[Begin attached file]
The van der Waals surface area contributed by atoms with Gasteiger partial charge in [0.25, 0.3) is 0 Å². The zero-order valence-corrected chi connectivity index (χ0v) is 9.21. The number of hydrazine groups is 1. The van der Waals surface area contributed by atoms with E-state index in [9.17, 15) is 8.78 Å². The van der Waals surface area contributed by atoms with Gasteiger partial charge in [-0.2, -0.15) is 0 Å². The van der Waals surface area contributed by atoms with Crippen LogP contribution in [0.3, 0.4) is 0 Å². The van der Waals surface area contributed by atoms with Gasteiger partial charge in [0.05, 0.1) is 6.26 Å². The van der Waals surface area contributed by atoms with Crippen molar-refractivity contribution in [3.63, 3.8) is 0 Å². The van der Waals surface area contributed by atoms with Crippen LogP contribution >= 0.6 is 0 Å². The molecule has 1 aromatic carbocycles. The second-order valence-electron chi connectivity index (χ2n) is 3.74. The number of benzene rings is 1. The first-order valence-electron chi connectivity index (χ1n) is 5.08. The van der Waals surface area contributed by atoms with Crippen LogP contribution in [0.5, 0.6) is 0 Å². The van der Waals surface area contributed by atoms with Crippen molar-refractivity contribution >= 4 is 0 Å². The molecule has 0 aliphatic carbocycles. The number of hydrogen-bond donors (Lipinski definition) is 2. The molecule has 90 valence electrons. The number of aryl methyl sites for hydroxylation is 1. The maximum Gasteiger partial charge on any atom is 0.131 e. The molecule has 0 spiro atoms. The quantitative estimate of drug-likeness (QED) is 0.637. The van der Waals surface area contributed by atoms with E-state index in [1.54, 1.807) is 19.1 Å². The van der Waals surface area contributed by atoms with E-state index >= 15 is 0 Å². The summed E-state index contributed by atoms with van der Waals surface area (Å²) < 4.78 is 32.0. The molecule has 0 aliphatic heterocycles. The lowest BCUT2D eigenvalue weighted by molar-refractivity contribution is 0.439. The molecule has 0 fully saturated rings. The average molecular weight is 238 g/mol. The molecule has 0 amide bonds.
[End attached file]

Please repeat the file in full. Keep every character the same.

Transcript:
The van der Waals surface area contributed by atoms with Gasteiger partial charge in [0.25, 0.3) is 0 Å². The zero-order valence-corrected chi connectivity index (χ0v) is 9.21. The number of hydrazine groups is 1. The van der Waals surface area contributed by atoms with E-state index in [9.17, 15) is 8.78 Å². The van der Waals surface area contributed by atoms with Gasteiger partial charge in [-0.2, -0.15) is 0 Å². The van der Waals surface area contributed by atoms with Crippen LogP contribution in [0.3, 0.4) is 0 Å². The van der Waals surface area contributed by atoms with Gasteiger partial charge in [0.05, 0.1) is 6.26 Å². The van der Waals surface area contributed by atoms with Crippen molar-refractivity contribution in [3.63, 3.8) is 0 Å². The van der Waals surface area contributed by atoms with Crippen LogP contribution >= 0.6 is 0 Å². The molecule has 1 aromatic carbocycles. The second-order valence-electron chi connectivity index (χ2n) is 3.74. The number of benzene rings is 1. The first-order valence-electron chi connectivity index (χ1n) is 5.08. The van der Waals surface area contributed by atoms with Crippen LogP contribution in [0.5, 0.6) is 0 Å². The van der Waals surface area contributed by atoms with Crippen molar-refractivity contribution >= 4 is 0 Å². The molecule has 0 aliphatic carbocycles. The number of hydrogen-bond donors (Lipinski definition) is 2. The molecule has 90 valence electrons. The number of aryl methyl sites for hydroxylation is 1. The maximum Gasteiger partial charge on any atom is 0.131 e. The molecule has 0 spiro atoms. The quantitative estimate of drug-likeness (QED) is 0.637. The van der Waals surface area contributed by atoms with E-state index in [1.54, 1.807) is 19.1 Å². The van der Waals surface area contributed by atoms with E-state index >= 15 is 0 Å². The summed E-state index contributed by atoms with van der Waals surface area (Å²) < 4.78 is 32.0. The molecule has 0 aliphatic heterocycles. The lowest BCUT2D eigenvalue weighted by molar-refractivity contribution is 0.439. The molecule has 0 fully saturated rings. The average molecular weight is 238 g/mol. The molecule has 0 amide bonds.